Post-menopausal women with existing heart disease have less risk of having or developing atrial fibrillation if they are taking statin drugs. This finding was reported at the Heart Rhythm Society’s annual meeting in San Francisco. It appears that it’s the anti-inflammatory properties of statins that cause this. More about study…
While the news stories say “older women benefit from taking statins” (the study focused just on post-menopausal women), it’s logical that it could apply to younger women as well (maybe men, too). Since inflammation causes heart disease and post-surgical atrial fibrillation, why shouldn’t something that reduces inflammation help reduce the risk of afib at any age? It seems logical.
I tell my audiences that heart disease is forever—once you have it you’re at risk for more heart disease, stroke, and other issues. I believe that inflammation from all those chronic sinus infections (and a case of bronchitis) contributed to my heart disease at age 51 and may also have contributed to developing afib later that same year.
So if you’re a woman with Lone Atrial Fibrillation (atrial fibrillation without underlying heart disease), these results wouldn’t seem to apply to you. Or do they? I believe that many who have lone afib may also have undiagnosed heart disease. It’s heresy, I know, to say that. But since almost half of us will have (and die from) heart disease or stroke, is it logical to think that we just up and develop it one day? I don’t think so. Heart disease builds up over time, starting in our childhood.
So how could heart disease go undiagnosed in a woman? We’ve learned through the WISE (Women’s Ischemia Syndrome Evaluation) study that women’s heart disease is different from men’s and that tests that diagnose heart disease in men often aren’t as accurate for women. For example, treadmill stress tests accurately pick up heart disease in men about 2/3 of the time, but it’s only about 1/3 of the time in women. The same applies to other tests that work well for men. Women may need different tests to find their heart disease, so just because a test came back clean doesn’t necessarily mean that you don’t have any heart disease.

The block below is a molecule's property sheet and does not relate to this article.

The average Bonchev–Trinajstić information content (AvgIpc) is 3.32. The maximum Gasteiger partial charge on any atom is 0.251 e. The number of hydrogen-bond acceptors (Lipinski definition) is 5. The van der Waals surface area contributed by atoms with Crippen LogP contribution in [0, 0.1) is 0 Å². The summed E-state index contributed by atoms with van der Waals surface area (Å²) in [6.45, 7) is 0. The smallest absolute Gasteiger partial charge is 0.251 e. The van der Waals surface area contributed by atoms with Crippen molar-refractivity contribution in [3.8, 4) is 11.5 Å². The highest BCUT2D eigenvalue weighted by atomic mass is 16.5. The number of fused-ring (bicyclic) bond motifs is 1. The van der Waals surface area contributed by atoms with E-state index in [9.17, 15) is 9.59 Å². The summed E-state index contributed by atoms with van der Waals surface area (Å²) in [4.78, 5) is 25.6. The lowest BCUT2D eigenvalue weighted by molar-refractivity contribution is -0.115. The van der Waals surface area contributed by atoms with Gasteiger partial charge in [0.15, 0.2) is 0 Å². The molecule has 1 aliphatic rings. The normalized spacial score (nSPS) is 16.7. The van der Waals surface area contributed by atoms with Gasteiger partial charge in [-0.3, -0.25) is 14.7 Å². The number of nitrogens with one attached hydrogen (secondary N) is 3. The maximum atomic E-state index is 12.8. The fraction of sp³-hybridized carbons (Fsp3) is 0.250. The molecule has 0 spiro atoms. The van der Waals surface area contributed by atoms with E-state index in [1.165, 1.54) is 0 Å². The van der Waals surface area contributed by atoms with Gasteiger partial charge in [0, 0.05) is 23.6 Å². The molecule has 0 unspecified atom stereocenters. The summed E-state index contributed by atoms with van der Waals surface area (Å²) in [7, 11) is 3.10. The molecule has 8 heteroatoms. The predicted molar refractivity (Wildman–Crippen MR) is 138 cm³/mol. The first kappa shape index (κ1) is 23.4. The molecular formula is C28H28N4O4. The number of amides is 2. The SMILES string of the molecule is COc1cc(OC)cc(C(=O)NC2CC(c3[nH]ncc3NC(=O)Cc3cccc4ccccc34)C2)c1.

So what can you do if you don’t want to take statin drugs? Lots of folks don’t. Would a naturally-occurring statin (such as red yeast rice) or a natural anti-inflammatory agent work? Logic says that they might, though I haven’t seen any randomized studies confirming that. (This isn’t medical advice – just my ramblings – so you’ll have to make your own decisions.)
Bottom line for women: Finding ways to reduce inflammation could help control afib or reduce your risk of having it.
Does that work for men, too? Perhaps so.
For some ideas on naturally-occurring statins and natural anti-inflammatories check out these resources: